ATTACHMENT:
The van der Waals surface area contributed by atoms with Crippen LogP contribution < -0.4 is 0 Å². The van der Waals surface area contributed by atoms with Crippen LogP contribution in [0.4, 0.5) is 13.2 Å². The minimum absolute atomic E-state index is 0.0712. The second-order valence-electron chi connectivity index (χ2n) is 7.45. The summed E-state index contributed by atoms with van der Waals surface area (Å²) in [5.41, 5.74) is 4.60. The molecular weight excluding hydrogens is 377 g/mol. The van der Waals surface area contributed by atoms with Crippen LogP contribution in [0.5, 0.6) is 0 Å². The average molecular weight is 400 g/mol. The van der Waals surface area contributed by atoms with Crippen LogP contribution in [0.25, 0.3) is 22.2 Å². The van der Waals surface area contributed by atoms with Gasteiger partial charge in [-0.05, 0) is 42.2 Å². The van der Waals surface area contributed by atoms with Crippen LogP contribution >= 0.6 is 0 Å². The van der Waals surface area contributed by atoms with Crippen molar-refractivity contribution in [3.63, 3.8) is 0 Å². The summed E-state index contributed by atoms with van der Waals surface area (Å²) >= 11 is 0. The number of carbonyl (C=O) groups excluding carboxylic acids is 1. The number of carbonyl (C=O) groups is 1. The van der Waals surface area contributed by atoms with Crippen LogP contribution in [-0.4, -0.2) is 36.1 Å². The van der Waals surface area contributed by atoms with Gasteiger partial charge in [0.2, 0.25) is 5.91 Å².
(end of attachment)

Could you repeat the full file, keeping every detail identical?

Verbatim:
The van der Waals surface area contributed by atoms with Crippen LogP contribution < -0.4 is 0 Å². The van der Waals surface area contributed by atoms with Crippen LogP contribution in [0.4, 0.5) is 13.2 Å². The minimum absolute atomic E-state index is 0.0712. The second-order valence-electron chi connectivity index (χ2n) is 7.45. The summed E-state index contributed by atoms with van der Waals surface area (Å²) in [5.41, 5.74) is 4.60. The molecular weight excluding hydrogens is 377 g/mol. The van der Waals surface area contributed by atoms with Crippen LogP contribution in [0.5, 0.6) is 0 Å². The average molecular weight is 400 g/mol. The van der Waals surface area contributed by atoms with Crippen LogP contribution in [0.25, 0.3) is 22.2 Å². The van der Waals surface area contributed by atoms with Gasteiger partial charge in [-0.05, 0) is 42.2 Å². The van der Waals surface area contributed by atoms with Crippen LogP contribution >= 0.6 is 0 Å². The van der Waals surface area contributed by atoms with Crippen molar-refractivity contribution in [3.63, 3.8) is 0 Å². The summed E-state index contributed by atoms with van der Waals surface area (Å²) >= 11 is 0. The number of carbonyl (C=O) groups excluding carboxylic acids is 1. The number of carbonyl (C=O) groups is 1. The van der Waals surface area contributed by atoms with Crippen LogP contribution in [-0.4, -0.2) is 36.1 Å². The van der Waals surface area contributed by atoms with Gasteiger partial charge in [0.2, 0.25) is 5.91 Å².